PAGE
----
Textbook prices over the past decade have increased by more than 80 percent, and some students and faculty have begun turning to alternate, cheaper online means for their class materials.
Forty-seven percent of students recently surveyed by Educause said they wish their instructors used more eTextbooks.
A study conducted earlier this summer by Wakefield Research and CourseSmart determined that more than half of students think they would be more likely to complete required reading if it was available digitally and accessible by a mobile device.
Yet, when students head to campus for the new school year, they’re still usually carrying a backpack full of heavy – and expensive – print textbooks. New initiatives from two very different companies could help change that this semester, allowing students to fit a whole semesters-worth of books in just their pocket.
Google Play, the internet and software behemoth’s digital media store, is now offering up digital textbooks from some of education’s best-known publishers, including Pearson, McGraw-Hill, and Macmillan.
“With the Google Play Books app, you have convenient tools at hand to make studying simpler and faster,” Scott Dougall, Google Play’s director of product management, said in a blog post. “You can instantly search within a textbook for a particular word or phrase, bookmark chapters and pages, highlight and annotate key passages and get quick access to dictionaries, translation tools, Wikipedia and Google search.”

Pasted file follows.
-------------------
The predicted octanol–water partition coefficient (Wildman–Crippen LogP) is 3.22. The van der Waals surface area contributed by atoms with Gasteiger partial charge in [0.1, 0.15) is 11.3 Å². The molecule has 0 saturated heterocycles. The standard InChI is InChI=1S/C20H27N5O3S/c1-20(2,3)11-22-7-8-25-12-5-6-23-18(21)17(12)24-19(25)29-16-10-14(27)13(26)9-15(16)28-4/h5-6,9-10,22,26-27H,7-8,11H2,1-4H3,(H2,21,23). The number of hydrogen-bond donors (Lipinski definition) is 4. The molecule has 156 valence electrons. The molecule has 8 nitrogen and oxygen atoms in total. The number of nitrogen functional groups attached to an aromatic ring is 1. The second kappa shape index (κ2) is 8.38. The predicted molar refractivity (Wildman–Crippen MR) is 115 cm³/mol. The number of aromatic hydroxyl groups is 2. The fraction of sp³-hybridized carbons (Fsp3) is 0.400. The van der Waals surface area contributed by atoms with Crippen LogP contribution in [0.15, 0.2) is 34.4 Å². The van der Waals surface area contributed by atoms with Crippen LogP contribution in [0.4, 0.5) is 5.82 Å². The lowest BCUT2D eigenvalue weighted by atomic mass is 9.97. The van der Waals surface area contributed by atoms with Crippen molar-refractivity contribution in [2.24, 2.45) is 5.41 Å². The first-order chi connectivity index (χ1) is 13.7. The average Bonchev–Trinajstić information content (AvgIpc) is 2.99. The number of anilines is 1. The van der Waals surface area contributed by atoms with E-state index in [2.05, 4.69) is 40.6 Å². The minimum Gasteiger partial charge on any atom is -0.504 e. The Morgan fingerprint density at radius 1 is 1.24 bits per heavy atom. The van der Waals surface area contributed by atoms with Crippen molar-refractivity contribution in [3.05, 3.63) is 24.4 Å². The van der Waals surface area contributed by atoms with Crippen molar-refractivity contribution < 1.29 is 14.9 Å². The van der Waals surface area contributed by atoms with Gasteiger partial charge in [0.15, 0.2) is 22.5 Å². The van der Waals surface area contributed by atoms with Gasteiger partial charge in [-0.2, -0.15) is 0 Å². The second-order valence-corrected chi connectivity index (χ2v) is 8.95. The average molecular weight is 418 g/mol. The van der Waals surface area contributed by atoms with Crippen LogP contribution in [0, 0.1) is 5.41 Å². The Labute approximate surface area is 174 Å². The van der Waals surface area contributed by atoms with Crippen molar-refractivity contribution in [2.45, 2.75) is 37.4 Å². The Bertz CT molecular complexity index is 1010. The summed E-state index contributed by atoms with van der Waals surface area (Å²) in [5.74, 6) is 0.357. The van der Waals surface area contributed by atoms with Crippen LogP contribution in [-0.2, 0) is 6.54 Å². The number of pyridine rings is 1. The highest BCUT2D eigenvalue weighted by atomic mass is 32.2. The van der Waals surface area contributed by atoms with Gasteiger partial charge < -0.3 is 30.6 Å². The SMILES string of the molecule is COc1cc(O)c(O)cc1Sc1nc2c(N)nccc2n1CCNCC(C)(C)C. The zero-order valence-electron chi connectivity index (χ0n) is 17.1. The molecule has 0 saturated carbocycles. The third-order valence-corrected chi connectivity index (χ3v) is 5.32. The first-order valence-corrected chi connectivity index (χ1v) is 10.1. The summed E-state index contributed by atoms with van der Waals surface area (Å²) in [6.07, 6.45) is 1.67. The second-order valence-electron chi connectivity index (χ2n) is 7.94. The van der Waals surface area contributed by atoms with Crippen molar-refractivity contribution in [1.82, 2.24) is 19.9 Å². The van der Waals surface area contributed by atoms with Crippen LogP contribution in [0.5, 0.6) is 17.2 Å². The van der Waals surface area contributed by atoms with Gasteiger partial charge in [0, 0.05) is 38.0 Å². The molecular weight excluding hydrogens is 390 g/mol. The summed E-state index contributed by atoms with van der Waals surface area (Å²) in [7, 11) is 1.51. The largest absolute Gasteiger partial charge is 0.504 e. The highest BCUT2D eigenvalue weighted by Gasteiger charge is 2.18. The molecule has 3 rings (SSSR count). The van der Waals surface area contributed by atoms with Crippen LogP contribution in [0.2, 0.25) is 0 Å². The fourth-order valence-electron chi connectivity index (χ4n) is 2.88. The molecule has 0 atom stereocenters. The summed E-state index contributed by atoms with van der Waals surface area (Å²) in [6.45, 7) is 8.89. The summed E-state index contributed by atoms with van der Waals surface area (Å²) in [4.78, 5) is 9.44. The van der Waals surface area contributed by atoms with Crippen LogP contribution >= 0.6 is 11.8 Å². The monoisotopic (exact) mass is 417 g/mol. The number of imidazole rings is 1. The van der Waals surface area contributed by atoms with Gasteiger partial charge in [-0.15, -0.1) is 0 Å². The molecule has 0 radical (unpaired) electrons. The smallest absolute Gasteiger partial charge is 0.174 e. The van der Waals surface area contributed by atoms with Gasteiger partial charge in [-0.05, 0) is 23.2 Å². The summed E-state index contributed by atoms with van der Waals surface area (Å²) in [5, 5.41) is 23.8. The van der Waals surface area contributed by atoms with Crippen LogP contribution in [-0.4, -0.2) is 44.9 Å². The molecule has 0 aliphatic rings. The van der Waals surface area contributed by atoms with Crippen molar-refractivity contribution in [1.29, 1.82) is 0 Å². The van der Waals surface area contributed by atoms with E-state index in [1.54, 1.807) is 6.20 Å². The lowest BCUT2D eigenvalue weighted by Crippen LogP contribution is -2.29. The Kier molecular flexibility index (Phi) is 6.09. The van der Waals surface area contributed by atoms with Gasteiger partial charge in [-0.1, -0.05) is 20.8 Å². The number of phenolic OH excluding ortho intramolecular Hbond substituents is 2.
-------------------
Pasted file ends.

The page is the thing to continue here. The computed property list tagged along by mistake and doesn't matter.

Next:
See Page 2 for more details on the growing number of eTextbook options for students.
The books can be bought or rented for as much as 80 percent off the purchase price, Dougall said.
Some of the choices are only available to rent. The eTextbooks are kept in the cloud and can be viewed on the internet, an Android tablet, an Android phone, or an iOS device.
While Google Play, primarily a mobile platform, is jumping into the textbook market, a company that specializes in digital textbooks is making a larger push toward mobile.
Boundless Learning uses a process called “alignment” to pull together open content to create a free, digital version of an existing textbook. It’s now expanding its mobile presence by launching premium textbook options with a variety of new features using Boundless Learning Technology.
Two primary components of the new custom textbooks, which will cost $19.99, are what Boundless calls “active recall” and “spaced repetition.”
The digital textbooks frequently summarize information and provide quizzes at important parts of the reading to improve a student’s memorization, the company said. Using an algorithm designed to detect when a student may forget specific points of the material, the eTextbook will provide quizzes and flashcards to help cement the lessons in a student’s memory.
All of the eTextbooks and features can be accessed through Boundless’ new iPhone and iPod Touch apps, which are free.
“Today’s students expect more,” Ariel Diaz, founder and CEO of Boundless, said in an announcment. “They’ve grown up with amazing technology but are burdened with poorly-designed products or ancient technology when they get their education.”